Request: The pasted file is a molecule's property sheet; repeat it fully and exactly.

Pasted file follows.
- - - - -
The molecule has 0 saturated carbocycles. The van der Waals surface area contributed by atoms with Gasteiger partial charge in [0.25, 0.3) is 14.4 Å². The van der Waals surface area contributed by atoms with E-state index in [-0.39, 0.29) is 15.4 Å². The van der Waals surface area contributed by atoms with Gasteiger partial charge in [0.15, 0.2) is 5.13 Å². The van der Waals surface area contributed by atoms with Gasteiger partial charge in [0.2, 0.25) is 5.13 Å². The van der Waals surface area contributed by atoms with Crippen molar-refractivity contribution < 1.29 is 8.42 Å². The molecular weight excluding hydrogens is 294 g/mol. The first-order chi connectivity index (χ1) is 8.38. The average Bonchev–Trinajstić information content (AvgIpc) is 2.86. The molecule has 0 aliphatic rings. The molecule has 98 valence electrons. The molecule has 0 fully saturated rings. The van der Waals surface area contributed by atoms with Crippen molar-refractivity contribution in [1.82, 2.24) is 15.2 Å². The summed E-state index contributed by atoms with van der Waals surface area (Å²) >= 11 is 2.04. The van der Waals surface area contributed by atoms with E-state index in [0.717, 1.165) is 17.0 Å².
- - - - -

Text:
The molecule has 0 saturated carbocycles. The van der Waals surface area contributed by atoms with Gasteiger partial charge in [0.25, 0.3) is 14.4 Å². The van der Waals surface area contributed by atoms with E-state index in [-0.39, 0.29) is 15.4 Å². The van der Waals surface area contributed by atoms with Gasteiger partial charge in [0.15, 0.2) is 5.13 Å². The van der Waals surface area contributed by atoms with Gasteiger partial charge in [0.2, 0.25) is 5.13 Å². The van der Waals surface area contributed by atoms with Crippen molar-refractivity contribution < 1.29 is 8.42 Å². The molecular weight excluding hydrogens is 294 g/mol. The first-order chi connectivity index (χ1) is 8.38. The average Bonchev–Trinajstić information content (AvgIpc) is 2.86. The molecule has 0 aliphatic rings. The molecule has 98 valence electrons. The molecule has 0 fully saturated rings. The van der Waals surface area contributed by atoms with Crippen molar-refractivity contribution in [1.82, 2.24) is 15.2 Å². The summed E-state index contributed by atoms with van der Waals surface area (Å²) >= 11 is 2.04. The van der Waals surface area contributed by atoms with E-state index in [0.717, 1.165) is 17.0 Å².